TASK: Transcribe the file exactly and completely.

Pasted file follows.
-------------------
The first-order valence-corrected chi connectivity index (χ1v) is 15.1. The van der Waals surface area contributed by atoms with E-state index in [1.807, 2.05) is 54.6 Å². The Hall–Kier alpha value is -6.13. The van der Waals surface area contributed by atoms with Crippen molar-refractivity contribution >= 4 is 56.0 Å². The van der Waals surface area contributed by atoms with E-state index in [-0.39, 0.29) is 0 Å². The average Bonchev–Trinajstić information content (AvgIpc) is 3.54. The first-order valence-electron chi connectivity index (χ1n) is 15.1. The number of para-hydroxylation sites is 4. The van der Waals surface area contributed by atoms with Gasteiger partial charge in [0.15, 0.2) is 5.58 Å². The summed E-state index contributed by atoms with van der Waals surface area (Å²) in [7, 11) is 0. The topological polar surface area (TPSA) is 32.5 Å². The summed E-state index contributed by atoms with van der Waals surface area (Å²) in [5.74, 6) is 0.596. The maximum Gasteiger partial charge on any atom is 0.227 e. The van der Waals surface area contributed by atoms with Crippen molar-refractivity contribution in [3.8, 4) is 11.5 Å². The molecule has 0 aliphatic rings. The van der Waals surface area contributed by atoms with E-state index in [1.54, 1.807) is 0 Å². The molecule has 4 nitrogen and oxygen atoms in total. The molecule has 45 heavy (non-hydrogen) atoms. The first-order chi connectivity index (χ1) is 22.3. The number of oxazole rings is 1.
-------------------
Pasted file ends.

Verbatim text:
The first-order valence-corrected chi connectivity index (χ1v) is 15.1. The van der Waals surface area contributed by atoms with E-state index in [1.807, 2.05) is 54.6 Å². The Hall–Kier alpha value is -6.13. The van der Waals surface area contributed by atoms with Crippen molar-refractivity contribution >= 4 is 56.0 Å². The van der Waals surface area contributed by atoms with E-state index in [-0.39, 0.29) is 0 Å². The average Bonchev–Trinajstić information content (AvgIpc) is 3.54. The first-order valence-electron chi connectivity index (χ1n) is 15.1. The number of para-hydroxylation sites is 4. The van der Waals surface area contributed by atoms with Gasteiger partial charge in [0.15, 0.2) is 5.58 Å². The summed E-state index contributed by atoms with van der Waals surface area (Å²) in [7, 11) is 0. The topological polar surface area (TPSA) is 32.5 Å². The summed E-state index contributed by atoms with van der Waals surface area (Å²) in [5.74, 6) is 0.596. The maximum Gasteiger partial charge on any atom is 0.227 e. The van der Waals surface area contributed by atoms with Crippen molar-refractivity contribution in [3.8, 4) is 11.5 Å². The molecule has 0 aliphatic rings. The van der Waals surface area contributed by atoms with E-state index in [1.54, 1.807) is 0 Å². The molecule has 4 nitrogen and oxygen atoms in total. The molecule has 45 heavy (non-hydrogen) atoms. The first-order chi connectivity index (χ1) is 22.3. The number of oxazole rings is 1.